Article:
Wesley Campbell doesn’t the look the part of a gay figure skater. Standing at 6-foot-3, Campbell and his muscular build tower over many of his peers.
In public, he says he wears cowboy boots, and kind of dresses “like a straight guy.”
But looks, as we know, can be deceiving. Campbell has been an out gay man for the bulk of his life. The pro figure skater and coach recently sat down with Outsports and told his story.
“By the time I was 10 I knew I was attracted to guys,” he said. “I don’t think I was ever exactly in [the closet], and I had this sense of self that was ultimately, if someone didn’t like me, then don’t like me. And I had to just roll with that. It’s not easy for anyone, but it wasn’t particularly hard for me. When I got to that age to make some choices, it wasn’t scary for me.”
Despite stereotypes to the contrary, there aren’t a large number of out male figure skaters competing at the pro level. But there are more than other sports.
Eight out gay male skaters competed at last year’s Winter Olympics, including French gold medalist Guillaume Cizeron, dreamy ice dancer Lewis Gibson and the iconic Eric Radford. Campbell hung out with Radford this year when he was touring for the show Holiday on Ice.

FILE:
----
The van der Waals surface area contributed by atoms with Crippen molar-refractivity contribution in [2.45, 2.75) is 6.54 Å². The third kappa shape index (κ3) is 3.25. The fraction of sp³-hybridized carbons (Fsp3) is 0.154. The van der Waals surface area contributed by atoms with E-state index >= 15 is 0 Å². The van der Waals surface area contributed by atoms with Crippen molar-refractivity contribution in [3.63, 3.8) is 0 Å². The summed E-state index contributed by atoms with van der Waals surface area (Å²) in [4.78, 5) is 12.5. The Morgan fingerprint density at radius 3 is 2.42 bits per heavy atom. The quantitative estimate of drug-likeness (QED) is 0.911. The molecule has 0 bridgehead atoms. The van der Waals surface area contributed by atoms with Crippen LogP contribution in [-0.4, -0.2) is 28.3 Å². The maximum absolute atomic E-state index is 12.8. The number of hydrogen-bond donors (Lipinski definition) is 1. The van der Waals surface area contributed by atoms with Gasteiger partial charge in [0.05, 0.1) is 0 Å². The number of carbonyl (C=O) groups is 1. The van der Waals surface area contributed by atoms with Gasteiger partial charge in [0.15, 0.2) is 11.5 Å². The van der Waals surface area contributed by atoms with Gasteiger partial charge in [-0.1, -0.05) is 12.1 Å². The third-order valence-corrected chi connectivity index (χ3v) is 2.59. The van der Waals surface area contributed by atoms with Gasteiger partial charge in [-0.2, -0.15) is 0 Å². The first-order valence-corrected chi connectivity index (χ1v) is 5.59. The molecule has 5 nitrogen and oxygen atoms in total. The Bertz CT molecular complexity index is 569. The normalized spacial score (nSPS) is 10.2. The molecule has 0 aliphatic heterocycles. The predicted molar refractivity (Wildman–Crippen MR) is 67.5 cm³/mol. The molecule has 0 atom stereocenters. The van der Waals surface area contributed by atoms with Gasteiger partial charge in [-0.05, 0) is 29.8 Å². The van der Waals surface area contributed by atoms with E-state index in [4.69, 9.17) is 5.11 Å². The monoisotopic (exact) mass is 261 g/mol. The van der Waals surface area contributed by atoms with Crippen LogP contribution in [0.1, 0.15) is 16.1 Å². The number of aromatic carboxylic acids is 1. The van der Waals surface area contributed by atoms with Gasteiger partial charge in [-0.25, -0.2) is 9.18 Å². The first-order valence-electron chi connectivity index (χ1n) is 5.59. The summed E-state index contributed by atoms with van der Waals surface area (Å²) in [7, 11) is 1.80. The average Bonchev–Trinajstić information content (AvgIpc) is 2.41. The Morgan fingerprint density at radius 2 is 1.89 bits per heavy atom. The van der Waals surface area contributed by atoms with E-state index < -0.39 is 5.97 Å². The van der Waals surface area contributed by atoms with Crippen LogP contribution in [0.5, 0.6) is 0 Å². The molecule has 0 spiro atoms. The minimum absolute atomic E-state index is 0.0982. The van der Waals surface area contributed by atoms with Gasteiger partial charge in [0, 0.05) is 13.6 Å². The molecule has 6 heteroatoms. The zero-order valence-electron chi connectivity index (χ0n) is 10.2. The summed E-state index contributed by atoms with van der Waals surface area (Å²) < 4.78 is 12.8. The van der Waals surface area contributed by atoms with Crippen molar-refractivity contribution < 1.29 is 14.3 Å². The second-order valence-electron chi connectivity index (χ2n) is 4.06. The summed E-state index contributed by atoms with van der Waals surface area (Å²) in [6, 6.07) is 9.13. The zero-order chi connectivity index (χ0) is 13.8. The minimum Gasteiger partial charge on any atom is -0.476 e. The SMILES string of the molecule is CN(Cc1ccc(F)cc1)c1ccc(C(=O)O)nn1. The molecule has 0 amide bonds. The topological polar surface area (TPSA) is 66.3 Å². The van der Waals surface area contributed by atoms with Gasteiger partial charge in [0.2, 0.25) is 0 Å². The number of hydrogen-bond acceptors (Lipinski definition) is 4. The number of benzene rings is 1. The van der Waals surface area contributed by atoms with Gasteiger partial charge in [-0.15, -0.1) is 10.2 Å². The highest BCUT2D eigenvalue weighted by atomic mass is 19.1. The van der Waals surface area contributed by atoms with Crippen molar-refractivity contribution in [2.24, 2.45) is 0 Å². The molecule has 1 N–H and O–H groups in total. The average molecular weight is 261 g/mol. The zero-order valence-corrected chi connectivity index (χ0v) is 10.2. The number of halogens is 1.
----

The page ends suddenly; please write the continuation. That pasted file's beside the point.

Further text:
Campbell’s travels involved 137 shows in 29 countries.
A competitive solo skater, Campbell represented the U.S. at the world junior championships, and won three titles.
As the Outsports piece points out, his best finish among senior men in 2008 was seventh, behind three of the greatest Americans to ever lace up the skates: Evan Lysacek, Johnny Weir and Jeremy Abbott.
Through the years, Campbell turned to performing, and even earned a spot in Anchorman 2. He toured as part of Willy Bietak’s Broadway on Ice, Art on Ice and Carre’s Art on Ice. The latter took him to gay-friendly Switzerland; the latter took him to Oman, one of the worst countries in the world for LGBTQ+ people.
Performing for the Sultan in Oman’s capital city, Campbell says the oil rich nation’s elites were blown away by his efforts.
“We had to have conversations with the office about how to make certain things on social media private so it wasn’t a concern,” he told Outsports. “We were very looked after and protected. Doing something for the Sultan, safety wasn’t an issue.
“And they loved it.”
It’s easy to see why! Campbell’s career has taken him around the world, from Germany to Colombia.
Though Campbell has received overtures to continue his pro career, he’s now focused on coaching. He says he works with some of the most promising young skaters in the world.
“In my first season as a full time head coach, I have been so blessed to have athletes who have shown up, trusted the process, and given it their best work one day at a time,” he wrote this week on Instagram.
Oftentimes the only out skater on the ice, Campbell knows the importance of visibility. He wants to provide younger skaters with a gay role model, and show them it’s OK to be expressive in all venues.
“I hate it. I wish it was just about people doing their thing and being who they are,” he said.
When it comes to that, Campbell is certainly doing his part.
Anybody knows if he needs a travel companion for his next world tour?